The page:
Pro: Figuring out what you love. Most people need to try something to know whether they like it or not. So, while you may feel that your college coursework has helped you figure out what you want to do with your life, the reality of your “chosen” profession may prove less exciting than you anticipated. By moving through a series of jobs early in your professional life (between the ages of 20 and 30, the average person will have eight jobs), you’re more likely to find out what your passion is.

Con: Moving too quickly. Most jobs require at least 6 months to one year of continuous learning before an employee has mastered the position. If you move on too quickly, you may be missing out on the chance to fully develop your skills in that position.

Con: Lateral (or backward) moves. If you end up in a job that you’re not in love with, moving to a different one may seem like a good idea. And it certainly can be—but be careful that you’re moving forward, not sideways (or worse, backwards). Each new job should reward you in some way, whether that’s in pay grade, increased responsibility, or the chance to do something you’re really passionate about.

Con: Burning your bridges. As someone who’s had more than one unpleasant employment experience, I’m very familiar with the urge to go out with a bang (euphemistically speaking, of course). But even if you hated every minute of your time at an organization, make the most of the connections you made there, and never burn a bridge if you can help it. It’s a networking world, and every contact can help (or hurt!).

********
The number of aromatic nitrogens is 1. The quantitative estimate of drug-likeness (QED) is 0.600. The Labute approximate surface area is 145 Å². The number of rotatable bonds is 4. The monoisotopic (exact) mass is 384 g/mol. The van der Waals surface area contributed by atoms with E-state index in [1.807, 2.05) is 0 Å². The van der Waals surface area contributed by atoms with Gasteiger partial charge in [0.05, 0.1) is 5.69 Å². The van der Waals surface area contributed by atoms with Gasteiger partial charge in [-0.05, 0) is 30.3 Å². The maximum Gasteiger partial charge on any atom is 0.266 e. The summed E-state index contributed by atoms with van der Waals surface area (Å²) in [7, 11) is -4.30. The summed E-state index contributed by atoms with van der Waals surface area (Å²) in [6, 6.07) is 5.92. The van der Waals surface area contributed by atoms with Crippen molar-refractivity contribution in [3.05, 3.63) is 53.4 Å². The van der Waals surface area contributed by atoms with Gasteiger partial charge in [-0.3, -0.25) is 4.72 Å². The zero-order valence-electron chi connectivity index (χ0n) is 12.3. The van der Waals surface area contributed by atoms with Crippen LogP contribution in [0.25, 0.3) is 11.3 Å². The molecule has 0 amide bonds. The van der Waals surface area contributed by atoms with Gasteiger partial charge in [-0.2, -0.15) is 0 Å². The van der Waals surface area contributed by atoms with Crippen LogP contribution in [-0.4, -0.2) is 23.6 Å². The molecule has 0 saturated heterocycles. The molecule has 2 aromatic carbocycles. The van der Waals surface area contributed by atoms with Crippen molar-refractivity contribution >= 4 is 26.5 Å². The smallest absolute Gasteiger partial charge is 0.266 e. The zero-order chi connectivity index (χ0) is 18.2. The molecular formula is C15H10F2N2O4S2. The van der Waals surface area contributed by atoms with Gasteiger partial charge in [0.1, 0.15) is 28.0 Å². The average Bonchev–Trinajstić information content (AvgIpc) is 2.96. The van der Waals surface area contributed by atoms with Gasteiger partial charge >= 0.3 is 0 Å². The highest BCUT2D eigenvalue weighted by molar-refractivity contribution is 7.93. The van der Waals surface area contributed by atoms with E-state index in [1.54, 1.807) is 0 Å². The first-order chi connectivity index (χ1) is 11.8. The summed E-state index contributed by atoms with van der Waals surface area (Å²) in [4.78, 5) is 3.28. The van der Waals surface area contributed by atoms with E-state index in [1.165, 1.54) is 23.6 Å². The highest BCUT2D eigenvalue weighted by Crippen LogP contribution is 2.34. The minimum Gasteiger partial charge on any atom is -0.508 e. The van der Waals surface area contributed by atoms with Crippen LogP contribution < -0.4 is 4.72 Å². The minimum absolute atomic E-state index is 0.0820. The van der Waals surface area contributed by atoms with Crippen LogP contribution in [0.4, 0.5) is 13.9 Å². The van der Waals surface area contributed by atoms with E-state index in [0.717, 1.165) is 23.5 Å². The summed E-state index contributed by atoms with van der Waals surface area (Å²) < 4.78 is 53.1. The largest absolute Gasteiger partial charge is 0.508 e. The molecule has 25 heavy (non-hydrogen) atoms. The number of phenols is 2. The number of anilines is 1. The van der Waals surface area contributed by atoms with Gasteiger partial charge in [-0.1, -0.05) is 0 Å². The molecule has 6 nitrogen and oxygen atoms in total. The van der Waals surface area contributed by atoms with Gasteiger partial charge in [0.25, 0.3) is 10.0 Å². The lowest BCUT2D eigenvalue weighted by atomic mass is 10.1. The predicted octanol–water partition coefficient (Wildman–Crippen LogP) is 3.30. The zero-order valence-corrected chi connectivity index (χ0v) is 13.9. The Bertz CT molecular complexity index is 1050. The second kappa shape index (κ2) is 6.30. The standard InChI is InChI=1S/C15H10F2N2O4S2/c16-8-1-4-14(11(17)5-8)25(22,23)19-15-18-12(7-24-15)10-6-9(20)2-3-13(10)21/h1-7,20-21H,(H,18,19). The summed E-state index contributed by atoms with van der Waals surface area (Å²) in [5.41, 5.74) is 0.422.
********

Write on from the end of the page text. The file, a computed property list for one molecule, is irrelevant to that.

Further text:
Con: Turning off prospective employers.
In the words of one hiring manager, “When I look at resumes, if someone has jumped from job to job very quickly, it makes me nervous—I never want to hire someone who may be using my organization as a stepping stone. That's why, in an interview, I often ask the question ‘How does this position fit in with your long-term goals?’” This concern is shared by many employers, and is something that you should be prepared to respond to if you’re frequently on the move.

Con: Losing sight of your narrative. Your experience is your narrative, and your resume is your record of that narrative. It’s important to make sure that your story makes sense, and that you can easily explain to an employer how each step led to the next.

Ultimately, the choice to job hop can be both risky and rewarding. When deciding what your next career move should be, make sure that you have evaluated your reasons for moving, and that you are being mindful of how the next chapter of your narrative will portray you to future employers. Most importantly, commit yourself to making a measureable contribution wherever you go. If, like most young professionals, your goal is to move quickly up the corporate ladder, make each step count, no matter how long (or short) your time with that company is.